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US Federal Judge Signs Off On First-Ever Use Of New Execution Method

The judge admitted that the prisoner is "not guaranteed a painless death".

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Ben Taub

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Ben Taub

Freelance Writer

Benjamin holds a Master's degree in anthropology from University College London and has worked in the fields of neuroscience research and mental health treatment.

Freelance Writer

Edited by Maddy Chapman

Maddy is a Editor and Writer at IFLScience, with a degree in biochemistry from the University of York.

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Capital punishment

Three states have approved nitrogen asphyxiation as an execution method, but none have yet used it.

Image credit: Dabarti CGI/Shutterstock.com

A US district judge has given the green light for the first-ever execution by nitrogen gas asphyxiation to go ahead. The ruling means that Alabama inmate Kenneth Eugene Smith is currently scheduled to be put to death using the new method on January 25, although his attorney has launched an appeal against the decision.

Smith’s legal team argue that he is being used as a guinea pig for an experimental procedure, and that the proposed execution amounts to cruel and unusual punishment, thus rendering it unconstitutional. Under plans put forward by the state of Alabama, a respirator is to be placed over the prisoner’s nose and mouth in order to replace all breathable air with nitrogen gas, ultimately leading to suffocation.

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At a court hearing in December, the state attorney general’s office said that the method would “cause unconsciousness within seconds, and cause death within minutes,” the Associated Press reports. In response, Smith’s lawyers have pointed out that the American Veterinary Medical Association advises against nitrogen hypoxia as a form of euthanasia for all mammals except pigs as the procedure is too “distressing”.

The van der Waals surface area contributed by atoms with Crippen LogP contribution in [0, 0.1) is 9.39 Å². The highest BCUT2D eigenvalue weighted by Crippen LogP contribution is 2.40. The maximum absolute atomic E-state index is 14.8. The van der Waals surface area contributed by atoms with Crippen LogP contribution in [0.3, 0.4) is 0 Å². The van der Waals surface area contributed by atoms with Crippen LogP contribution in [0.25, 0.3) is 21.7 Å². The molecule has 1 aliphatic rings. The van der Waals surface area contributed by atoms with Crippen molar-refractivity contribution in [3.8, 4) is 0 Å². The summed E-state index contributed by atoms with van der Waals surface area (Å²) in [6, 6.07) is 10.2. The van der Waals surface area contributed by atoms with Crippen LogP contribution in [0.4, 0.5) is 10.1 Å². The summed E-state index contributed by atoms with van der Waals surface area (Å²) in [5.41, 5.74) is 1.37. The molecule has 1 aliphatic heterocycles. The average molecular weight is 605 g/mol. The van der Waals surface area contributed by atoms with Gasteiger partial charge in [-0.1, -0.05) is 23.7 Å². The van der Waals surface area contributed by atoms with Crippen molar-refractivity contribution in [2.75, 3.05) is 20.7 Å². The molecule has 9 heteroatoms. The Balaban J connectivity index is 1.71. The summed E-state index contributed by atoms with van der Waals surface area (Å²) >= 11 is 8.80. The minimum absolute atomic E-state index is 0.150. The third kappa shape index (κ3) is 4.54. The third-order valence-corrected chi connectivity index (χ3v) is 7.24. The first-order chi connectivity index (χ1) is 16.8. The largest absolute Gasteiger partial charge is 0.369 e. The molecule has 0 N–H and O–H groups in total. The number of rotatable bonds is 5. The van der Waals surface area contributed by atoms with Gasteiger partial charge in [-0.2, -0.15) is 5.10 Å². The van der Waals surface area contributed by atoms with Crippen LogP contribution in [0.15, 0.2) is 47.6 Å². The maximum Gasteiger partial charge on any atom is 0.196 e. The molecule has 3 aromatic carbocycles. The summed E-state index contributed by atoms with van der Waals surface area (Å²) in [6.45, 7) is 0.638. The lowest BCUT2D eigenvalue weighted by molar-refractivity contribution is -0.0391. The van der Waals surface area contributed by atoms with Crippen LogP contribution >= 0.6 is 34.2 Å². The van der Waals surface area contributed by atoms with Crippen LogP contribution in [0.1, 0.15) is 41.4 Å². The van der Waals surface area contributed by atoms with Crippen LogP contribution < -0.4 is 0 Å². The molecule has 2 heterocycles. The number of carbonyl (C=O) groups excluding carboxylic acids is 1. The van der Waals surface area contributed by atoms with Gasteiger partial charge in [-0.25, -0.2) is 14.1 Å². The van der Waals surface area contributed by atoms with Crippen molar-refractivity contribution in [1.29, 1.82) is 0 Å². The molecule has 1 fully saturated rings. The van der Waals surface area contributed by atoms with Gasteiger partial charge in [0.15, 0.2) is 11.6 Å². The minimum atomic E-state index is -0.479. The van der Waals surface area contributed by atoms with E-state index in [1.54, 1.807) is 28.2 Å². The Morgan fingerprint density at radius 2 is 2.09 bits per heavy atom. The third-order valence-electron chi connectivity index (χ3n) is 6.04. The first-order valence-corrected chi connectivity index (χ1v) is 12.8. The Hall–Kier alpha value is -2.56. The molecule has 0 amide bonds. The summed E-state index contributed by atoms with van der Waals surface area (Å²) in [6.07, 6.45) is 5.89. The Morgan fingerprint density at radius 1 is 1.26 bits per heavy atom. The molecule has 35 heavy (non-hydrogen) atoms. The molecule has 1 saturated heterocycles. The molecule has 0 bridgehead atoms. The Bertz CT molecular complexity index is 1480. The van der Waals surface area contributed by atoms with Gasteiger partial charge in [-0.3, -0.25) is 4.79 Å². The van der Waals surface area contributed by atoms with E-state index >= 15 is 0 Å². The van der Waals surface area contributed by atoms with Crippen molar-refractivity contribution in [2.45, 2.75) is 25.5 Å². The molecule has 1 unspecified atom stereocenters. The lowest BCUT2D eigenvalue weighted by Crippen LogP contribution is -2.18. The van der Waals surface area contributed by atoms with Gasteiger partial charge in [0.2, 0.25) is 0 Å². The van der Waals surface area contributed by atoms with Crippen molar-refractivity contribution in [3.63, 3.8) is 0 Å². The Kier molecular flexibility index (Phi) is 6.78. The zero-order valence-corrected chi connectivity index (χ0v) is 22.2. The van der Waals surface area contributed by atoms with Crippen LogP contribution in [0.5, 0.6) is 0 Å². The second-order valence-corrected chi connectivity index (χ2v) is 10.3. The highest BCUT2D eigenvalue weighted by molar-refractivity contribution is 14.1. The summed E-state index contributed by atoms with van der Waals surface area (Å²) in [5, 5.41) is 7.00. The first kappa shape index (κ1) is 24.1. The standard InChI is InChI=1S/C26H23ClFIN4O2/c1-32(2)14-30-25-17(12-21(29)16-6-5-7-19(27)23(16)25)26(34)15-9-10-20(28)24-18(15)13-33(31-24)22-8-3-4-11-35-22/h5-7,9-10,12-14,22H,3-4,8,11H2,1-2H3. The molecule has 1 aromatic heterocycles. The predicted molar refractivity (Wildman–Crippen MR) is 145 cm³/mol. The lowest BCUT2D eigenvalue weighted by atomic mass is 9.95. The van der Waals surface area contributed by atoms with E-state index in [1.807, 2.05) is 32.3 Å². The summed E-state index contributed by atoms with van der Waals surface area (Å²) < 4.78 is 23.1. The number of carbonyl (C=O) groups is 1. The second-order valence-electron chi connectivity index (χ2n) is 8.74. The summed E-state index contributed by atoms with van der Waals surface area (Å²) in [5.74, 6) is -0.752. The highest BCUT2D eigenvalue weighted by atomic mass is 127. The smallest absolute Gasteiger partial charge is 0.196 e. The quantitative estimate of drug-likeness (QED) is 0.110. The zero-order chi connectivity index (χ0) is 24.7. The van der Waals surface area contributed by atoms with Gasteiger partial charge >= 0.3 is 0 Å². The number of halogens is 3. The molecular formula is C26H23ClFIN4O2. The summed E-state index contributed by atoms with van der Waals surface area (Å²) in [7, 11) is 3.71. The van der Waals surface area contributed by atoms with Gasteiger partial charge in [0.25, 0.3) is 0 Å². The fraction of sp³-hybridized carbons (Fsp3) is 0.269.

However, at a hearing earlier this week, federal judge R. Austin Huffaker ruled that Smith can be executed using the new method. In his report, Huffaker conceded that his decision means that “Smith is not guaranteed a painless death,” but ultimately found that the inmate “has not shown, and the court cannot conclude, the Protocol inflicts both cruel and unusual punishment rendering it constitutionally infirm under the prevailing legal framework.”

Smith was sentenced to death for the 1988 murder of Elizabeth Dorlene Sennett, for which he was paid $1,000 by the victim’s husband. In November 2022, he was the subject of a botched execution attempt, when prison staff spent 100 minutes trying to administer a lethal injection but could not find a vein before the midnight deadline for the capital punishment to be carried out.

Failed executions have become increasingly common in the US since 2010, when the companies that manufacture sodium thiopental stopped supplying the chemical for use in lethal injections. This has led numerous states to seek out new ways of putting prisoners to death, with some turning to the sedative midazolam.

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However, the use of midazolam has proved highly controversial and has been blamed for some prisoners appearing to suffer convulsions several minutes after being injected. Seeking out a more effective execution method, the state of Oklahoma became the first to approve nitrogen asphyxiation in 2015.

Mississippi and Alabama soon followed suit, although no prisoner has yet been executed using the method. Unless Smith’s appeal is successful, he will be the first.


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